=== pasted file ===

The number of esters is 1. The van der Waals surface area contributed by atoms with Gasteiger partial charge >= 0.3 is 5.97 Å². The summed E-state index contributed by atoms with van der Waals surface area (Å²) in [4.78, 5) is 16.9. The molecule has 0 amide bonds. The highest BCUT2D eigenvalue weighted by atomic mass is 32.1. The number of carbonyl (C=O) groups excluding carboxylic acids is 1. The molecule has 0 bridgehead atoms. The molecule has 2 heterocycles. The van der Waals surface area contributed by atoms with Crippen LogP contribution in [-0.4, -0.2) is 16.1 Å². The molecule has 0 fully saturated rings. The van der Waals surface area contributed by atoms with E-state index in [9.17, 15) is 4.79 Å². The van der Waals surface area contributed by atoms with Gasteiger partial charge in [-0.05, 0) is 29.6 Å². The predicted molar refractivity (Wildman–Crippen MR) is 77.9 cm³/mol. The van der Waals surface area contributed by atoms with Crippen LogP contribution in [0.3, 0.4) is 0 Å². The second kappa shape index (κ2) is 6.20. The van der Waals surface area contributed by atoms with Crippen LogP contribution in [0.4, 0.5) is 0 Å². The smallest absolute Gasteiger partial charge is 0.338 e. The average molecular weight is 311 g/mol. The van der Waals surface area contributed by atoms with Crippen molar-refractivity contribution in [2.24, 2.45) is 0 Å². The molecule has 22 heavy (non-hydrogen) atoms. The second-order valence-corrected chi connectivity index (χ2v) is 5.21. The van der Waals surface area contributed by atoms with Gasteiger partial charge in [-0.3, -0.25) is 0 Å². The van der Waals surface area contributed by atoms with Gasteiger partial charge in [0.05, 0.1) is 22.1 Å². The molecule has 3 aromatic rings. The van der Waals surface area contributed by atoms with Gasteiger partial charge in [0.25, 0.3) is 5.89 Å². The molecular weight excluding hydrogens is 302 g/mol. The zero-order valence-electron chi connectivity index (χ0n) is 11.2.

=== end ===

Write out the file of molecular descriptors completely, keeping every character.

The number of esters is 1. The van der Waals surface area contributed by atoms with Gasteiger partial charge >= 0.3 is 5.97 Å². The summed E-state index contributed by atoms with van der Waals surface area (Å²) in [4.78, 5) is 16.9. The molecule has 0 amide bonds. The highest BCUT2D eigenvalue weighted by atomic mass is 32.1. The number of carbonyl (C=O) groups excluding carboxylic acids is 1. The molecule has 0 bridgehead atoms. The molecule has 2 heterocycles. The van der Waals surface area contributed by atoms with Crippen LogP contribution in [-0.4, -0.2) is 16.1 Å². The molecule has 0 fully saturated rings. The van der Waals surface area contributed by atoms with E-state index in [9.17, 15) is 4.79 Å². The van der Waals surface area contributed by atoms with Gasteiger partial charge in [-0.05, 0) is 29.6 Å². The predicted molar refractivity (Wildman–Crippen MR) is 77.9 cm³/mol. The van der Waals surface area contributed by atoms with Crippen LogP contribution in [0.3, 0.4) is 0 Å². The second kappa shape index (κ2) is 6.20. The van der Waals surface area contributed by atoms with Crippen LogP contribution in [0.4, 0.5) is 0 Å². The smallest absolute Gasteiger partial charge is 0.338 e. The average molecular weight is 311 g/mol. The van der Waals surface area contributed by atoms with Crippen molar-refractivity contribution in [2.24, 2.45) is 0 Å². The molecule has 22 heavy (non-hydrogen) atoms. The second-order valence-corrected chi connectivity index (χ2v) is 5.21. The van der Waals surface area contributed by atoms with Gasteiger partial charge in [-0.3, -0.25) is 0 Å². The van der Waals surface area contributed by atoms with Gasteiger partial charge in [0.05, 0.1) is 22.1 Å². The molecule has 3 aromatic rings. The van der Waals surface area contributed by atoms with Gasteiger partial charge in [0.25, 0.3) is 5.89 Å². The molecular weight excluding hydrogens is 302 g/mol. The zero-order valence-electron chi connectivity index (χ0n) is 11.2.